Estradiol, estrone, and estriol are excreted in the urine along with glucuronide and sulfate conjugates. The apparent terminal half-life for estradiol was about 10 hours following administration of Divigel®.
Divigel® has been studied only in postmenopausal women. No pharmacokinetic studies were conducted in special populations, including patients with renal or hepatic impairment.
In vitro and in vivo studies have shown that estrogens are metabolized partially by cytochrome P450 3A4 (CYP3A4). Therefore, inducers or inhibitors of CYP3A4 may affect estrogen drug metabolism. Inducers of CYP3A4, such as St. John's Wort preparations (Hypericum perforatum), phenobarbital, carbamazepine, and rifampin, may reduce plasma concentrations of estrogens, possibly resulting in a decrease in therapeutic effects and/or changes in the uterine bleeding profile. Inhibitors of CYP3A4, such as erythromycin, clarithromycin, ketoconazole, itraconazole, ritonavir, and grapefruit juice, may increase plasma concentrations of estrogens and result in side effects.
Potential for Estradiol Transfer and Effects of Washing
As with most topical products, there is a potential for estradiol transfer following physical contact with Divigel® application sites. The effect of estradiol transfer was evaluated in healthy postmenopausal women who topically applied 1.0 g of Divigel® (single dose) on one thigh. One and 8 hours after gel application, they engaged in direct thigh- to- arm contact with a partner for 15 minutes. While some elevation of estradiol levels over baseline was seen in the male subjects, the degree of transferability in this study was inconclusive.
The effect of application site washing on skin surface levels and serum concentrations of estradiol was determined in 16 healthy postmenopausal women after application of 1.0 g of Divigel® to a 200 cm² area on the thigh. Washing the application site with soap and water 1 hour after application removed all detectable amounts of estradiol from the surface of the skin, and resulted in a 30-38% decrease in the mean total 24-hour exposure to estradiol.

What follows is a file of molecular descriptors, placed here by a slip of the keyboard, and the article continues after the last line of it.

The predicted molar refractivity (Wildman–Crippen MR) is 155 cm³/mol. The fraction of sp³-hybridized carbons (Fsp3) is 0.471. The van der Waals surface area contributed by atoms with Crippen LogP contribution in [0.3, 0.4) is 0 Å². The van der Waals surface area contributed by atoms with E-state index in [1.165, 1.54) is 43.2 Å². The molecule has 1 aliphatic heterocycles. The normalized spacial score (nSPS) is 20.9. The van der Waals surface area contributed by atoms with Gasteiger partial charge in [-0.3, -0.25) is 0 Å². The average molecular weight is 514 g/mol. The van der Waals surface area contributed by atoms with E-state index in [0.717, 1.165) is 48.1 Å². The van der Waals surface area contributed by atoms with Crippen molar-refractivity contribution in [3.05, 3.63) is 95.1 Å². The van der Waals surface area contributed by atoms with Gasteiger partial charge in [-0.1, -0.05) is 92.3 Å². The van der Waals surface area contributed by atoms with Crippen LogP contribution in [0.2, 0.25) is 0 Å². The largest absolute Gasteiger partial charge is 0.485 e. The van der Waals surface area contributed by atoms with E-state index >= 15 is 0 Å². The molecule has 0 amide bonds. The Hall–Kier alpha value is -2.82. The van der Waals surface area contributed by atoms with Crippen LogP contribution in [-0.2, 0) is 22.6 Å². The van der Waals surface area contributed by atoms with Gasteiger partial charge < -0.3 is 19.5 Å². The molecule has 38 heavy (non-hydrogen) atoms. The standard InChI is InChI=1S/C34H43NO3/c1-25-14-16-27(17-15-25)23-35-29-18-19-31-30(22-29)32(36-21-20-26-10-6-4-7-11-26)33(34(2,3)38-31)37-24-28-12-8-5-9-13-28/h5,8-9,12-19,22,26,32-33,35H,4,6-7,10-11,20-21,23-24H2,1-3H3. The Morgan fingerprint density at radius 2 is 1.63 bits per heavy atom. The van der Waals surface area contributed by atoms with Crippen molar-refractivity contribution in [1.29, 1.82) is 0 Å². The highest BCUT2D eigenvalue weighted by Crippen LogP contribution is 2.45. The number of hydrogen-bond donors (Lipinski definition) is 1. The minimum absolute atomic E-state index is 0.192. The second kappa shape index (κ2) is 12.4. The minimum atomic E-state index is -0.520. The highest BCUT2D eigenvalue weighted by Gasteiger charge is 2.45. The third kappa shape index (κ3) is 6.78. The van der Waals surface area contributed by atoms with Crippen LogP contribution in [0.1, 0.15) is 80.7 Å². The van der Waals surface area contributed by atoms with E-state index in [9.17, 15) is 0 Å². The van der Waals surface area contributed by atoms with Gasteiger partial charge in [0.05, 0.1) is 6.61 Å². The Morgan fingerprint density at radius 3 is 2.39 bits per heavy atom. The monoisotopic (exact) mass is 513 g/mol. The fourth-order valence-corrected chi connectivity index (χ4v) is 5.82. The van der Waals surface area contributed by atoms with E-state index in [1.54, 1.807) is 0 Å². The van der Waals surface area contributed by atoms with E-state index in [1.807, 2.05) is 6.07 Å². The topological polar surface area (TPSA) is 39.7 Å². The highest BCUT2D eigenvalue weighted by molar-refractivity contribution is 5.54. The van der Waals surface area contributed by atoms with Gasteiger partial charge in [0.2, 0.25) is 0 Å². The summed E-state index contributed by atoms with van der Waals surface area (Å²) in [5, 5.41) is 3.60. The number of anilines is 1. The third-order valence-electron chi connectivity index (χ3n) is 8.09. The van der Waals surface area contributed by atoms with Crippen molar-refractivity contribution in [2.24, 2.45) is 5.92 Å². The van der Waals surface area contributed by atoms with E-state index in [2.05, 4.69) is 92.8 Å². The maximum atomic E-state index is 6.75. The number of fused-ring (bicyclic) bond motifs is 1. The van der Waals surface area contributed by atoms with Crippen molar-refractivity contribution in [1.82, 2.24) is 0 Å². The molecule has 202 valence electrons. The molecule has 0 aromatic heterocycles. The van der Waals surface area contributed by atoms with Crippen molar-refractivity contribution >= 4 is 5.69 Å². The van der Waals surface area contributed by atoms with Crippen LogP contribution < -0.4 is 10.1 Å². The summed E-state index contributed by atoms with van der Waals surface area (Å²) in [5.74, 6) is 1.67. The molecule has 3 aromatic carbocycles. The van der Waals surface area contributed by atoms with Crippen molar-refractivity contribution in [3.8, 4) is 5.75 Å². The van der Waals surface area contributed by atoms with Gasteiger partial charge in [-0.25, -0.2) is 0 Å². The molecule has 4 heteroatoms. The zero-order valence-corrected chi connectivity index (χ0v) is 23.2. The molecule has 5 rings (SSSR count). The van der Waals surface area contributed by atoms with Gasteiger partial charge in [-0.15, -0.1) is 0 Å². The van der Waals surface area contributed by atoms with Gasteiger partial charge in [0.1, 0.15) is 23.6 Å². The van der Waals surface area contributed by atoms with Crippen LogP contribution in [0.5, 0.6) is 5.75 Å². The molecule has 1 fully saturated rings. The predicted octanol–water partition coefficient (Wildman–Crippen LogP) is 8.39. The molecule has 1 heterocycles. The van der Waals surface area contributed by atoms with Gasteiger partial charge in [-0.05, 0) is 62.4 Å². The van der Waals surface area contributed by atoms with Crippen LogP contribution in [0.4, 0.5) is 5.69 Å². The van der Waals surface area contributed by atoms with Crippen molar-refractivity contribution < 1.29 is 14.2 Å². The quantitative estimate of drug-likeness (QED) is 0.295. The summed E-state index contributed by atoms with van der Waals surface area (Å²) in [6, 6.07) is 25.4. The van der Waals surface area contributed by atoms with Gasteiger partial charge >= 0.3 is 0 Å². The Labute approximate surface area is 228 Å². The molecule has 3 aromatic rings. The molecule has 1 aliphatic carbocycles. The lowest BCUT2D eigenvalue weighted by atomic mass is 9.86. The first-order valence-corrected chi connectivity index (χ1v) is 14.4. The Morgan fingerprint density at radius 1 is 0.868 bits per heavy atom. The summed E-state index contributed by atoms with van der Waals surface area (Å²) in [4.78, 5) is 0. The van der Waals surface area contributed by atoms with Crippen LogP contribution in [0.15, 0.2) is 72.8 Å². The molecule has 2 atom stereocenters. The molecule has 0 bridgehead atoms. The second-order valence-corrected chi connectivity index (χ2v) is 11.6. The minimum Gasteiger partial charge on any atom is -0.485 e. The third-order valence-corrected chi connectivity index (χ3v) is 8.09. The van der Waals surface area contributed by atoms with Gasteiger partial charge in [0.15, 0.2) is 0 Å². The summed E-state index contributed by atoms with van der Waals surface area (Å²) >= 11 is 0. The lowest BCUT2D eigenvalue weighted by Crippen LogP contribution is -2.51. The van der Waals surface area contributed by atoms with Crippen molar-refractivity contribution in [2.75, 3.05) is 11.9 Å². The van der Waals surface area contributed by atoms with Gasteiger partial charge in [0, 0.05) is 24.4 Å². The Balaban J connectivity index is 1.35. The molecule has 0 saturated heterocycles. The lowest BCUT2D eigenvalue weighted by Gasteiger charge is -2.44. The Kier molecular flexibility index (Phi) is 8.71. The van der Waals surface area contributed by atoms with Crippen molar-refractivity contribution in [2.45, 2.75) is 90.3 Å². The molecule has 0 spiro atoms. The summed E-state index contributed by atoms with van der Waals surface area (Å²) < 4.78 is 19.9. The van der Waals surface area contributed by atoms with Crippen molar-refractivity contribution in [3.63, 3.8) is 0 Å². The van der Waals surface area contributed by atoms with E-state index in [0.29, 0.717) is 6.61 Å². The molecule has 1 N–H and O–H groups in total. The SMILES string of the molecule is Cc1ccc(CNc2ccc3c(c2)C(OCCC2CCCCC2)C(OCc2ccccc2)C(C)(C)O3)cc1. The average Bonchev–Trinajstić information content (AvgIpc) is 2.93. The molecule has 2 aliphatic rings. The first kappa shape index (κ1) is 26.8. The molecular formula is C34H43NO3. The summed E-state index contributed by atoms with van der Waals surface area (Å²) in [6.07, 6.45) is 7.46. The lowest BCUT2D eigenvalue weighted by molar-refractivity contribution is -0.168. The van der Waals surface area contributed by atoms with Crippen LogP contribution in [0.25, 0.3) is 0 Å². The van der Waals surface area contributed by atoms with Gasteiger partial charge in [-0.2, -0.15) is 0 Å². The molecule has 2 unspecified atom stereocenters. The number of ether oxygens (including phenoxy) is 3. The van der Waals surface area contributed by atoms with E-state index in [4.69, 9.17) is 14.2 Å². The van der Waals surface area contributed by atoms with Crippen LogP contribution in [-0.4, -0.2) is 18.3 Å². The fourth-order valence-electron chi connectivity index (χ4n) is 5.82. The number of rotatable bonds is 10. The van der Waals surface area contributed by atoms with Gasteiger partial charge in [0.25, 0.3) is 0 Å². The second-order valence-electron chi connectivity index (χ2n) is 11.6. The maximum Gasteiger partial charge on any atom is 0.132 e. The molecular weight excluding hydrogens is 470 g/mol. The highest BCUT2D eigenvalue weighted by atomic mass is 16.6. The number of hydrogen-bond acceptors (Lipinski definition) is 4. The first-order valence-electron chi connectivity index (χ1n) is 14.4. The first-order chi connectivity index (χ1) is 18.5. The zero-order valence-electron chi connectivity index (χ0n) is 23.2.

Effects on Vasomotor Symptoms
A randomized, double-blind, placebo-controlled trial evaluated the efficacy of 12-week treatment with three different daily doses of Divigel® for vasomotor symptoms in 495 postmenopausal women (86.5% White; 10.1% Black) between 34 and 89 years of age (mean age 54.6) who had at least 50 moderate to severe hot flushes per week at baseline (2 week period prior to treatment). Subjects applied placebo, Divigel® 0.25 g (0.25 mg estradiol), Divigel® 0.5 g (0.5 mg estradiol) or Divigel® 1.0 g (1.0 mg estradiol) once daily to the thigh. Reductions in both the median daily frequency and the median daily severity of moderate to severe hot flushes were statistically significant for the 0.5 g/day and the 1.0 g/day Divigel® doses when compared to placebo at week 4. Statistically significant reductions in both the median daily frequency and the median daily severity of moderate to severe hot flushes for the Divigel® 0.25 g/day dose when compared to placebo were delayed to week 7. There were statistically significant reductions in median daily frequency and severity of hot flushes for all three Divigel® doses (0.25 g/day, 0.5 g/day and 1.0 g/day) compared to placebo at week 12. See Table 2 for results.
Table 2: Summary of Change From Baseline in the Median
Daily Frequency and Severity of Hot Flushes during Divigel® Treatment (ITT
|Frequency of Daily Hot Flushes|
|Median Change: Week 4||-5.00||-5.73||-7.20||-3.63|
|Median Change: Week 7||-6.62||-7.14||-7.71||-4.37|
|Median Change: Week 12||-6.88||-7.29||-8.35||-4.48|
|Severity of Daily Hot Flushes|
|Median Change: Week 4||-0.07||-0.18||-0.47||-0.04|
|Median Change: Week 7||-0.24||-0.46||-1.06||-0.06|
|Median Change: Week 12||-0.33||-0.56||-1.69||-0.13|
|†p-values from the van Elteren's test stratified by pooled center; comparison in median change was significant if p<0.05|
Women's Health Initiative Studies